Health-care specialists at the Alvin J. Siteman Cancer Center at Washington University School of Medicine in St. Louis and Barnes-Jewish Hospital are working to improve breast cancer care for African-American women living in North St. Louis City, where death rates from breast cancer are disproportionately high.
“Although African-American women are less likely than white women to get breast cancer, they are 37 percent more likely to die from it,” says Sarah J. Gehlert, PhD, the E. Desmond Lee Professor of Racial and Ethnic Diversity at Washington University. “And in St. Louis, that disparity is greater.”
With support from Susan G. Komen for the Cure, researchers at Washington University’s Program for the Elimination of Cancer Disparities (PECaD) seek to identify reasons behind the breast cancer disparity and to help close gaps in care that leave African-American women in North St. Louis particularly vulnerable.
“Although African-American women are less likely than white women to get breast cancer, they are 37 percent more likely to die from it. And in St. Louis, that disparity is greater.”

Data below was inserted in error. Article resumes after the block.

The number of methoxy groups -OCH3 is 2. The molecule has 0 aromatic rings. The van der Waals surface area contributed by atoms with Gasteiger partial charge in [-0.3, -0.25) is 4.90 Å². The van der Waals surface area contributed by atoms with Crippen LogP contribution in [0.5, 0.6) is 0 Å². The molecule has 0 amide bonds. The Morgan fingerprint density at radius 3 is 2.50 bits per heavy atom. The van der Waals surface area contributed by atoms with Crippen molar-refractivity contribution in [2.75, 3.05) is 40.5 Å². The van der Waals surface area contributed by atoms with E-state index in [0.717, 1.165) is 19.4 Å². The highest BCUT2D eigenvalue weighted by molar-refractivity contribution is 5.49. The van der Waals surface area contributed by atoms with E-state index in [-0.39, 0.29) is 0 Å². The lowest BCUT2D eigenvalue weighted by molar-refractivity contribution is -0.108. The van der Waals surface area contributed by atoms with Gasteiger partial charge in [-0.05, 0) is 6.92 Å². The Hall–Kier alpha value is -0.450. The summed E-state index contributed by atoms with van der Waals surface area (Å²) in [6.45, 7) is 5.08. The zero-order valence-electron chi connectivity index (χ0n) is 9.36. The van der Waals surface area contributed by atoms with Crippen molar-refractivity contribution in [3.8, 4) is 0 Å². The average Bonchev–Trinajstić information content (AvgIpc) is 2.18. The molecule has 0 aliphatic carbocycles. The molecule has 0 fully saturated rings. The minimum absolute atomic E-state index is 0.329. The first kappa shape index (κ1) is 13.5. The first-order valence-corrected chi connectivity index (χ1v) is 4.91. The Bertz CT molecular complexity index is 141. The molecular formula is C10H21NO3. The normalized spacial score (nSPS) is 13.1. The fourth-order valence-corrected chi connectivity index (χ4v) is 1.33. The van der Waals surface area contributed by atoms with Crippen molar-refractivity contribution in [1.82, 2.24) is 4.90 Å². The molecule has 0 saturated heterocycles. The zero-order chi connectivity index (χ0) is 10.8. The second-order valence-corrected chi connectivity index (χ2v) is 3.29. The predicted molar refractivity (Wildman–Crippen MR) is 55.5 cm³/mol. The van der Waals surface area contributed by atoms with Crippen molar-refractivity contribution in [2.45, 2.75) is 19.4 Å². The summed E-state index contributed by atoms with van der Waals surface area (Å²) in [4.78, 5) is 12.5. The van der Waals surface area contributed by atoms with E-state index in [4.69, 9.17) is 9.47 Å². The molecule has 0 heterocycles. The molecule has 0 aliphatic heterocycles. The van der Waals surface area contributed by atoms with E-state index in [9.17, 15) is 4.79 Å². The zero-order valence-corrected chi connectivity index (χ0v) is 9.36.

“We’ll be looking for barriers that some women experience as they navigate their cancer care,” says Graham A. Colditz, MD, PhD, the Niess-Gain Professor and a co-principal investigator on the project with Gehlert. “African-American women in North St. Louis are more likely to get a diagnosis of late-stage breast cancer. And if they get a diagnosis, they are more likely to drop out of treatment. From a community perspective, we are working to map out the complex web of reasons why people might not follow through, or be able to follow through, on treatment.”
Sarah J. Gehlert, PhD, Brown School
Graham A. Colditz, MD, DrPH, School of Medicine
Betty Jean Kerr People’s Health Centers
Committed Caring Faith Communities
Women’s Wellness Program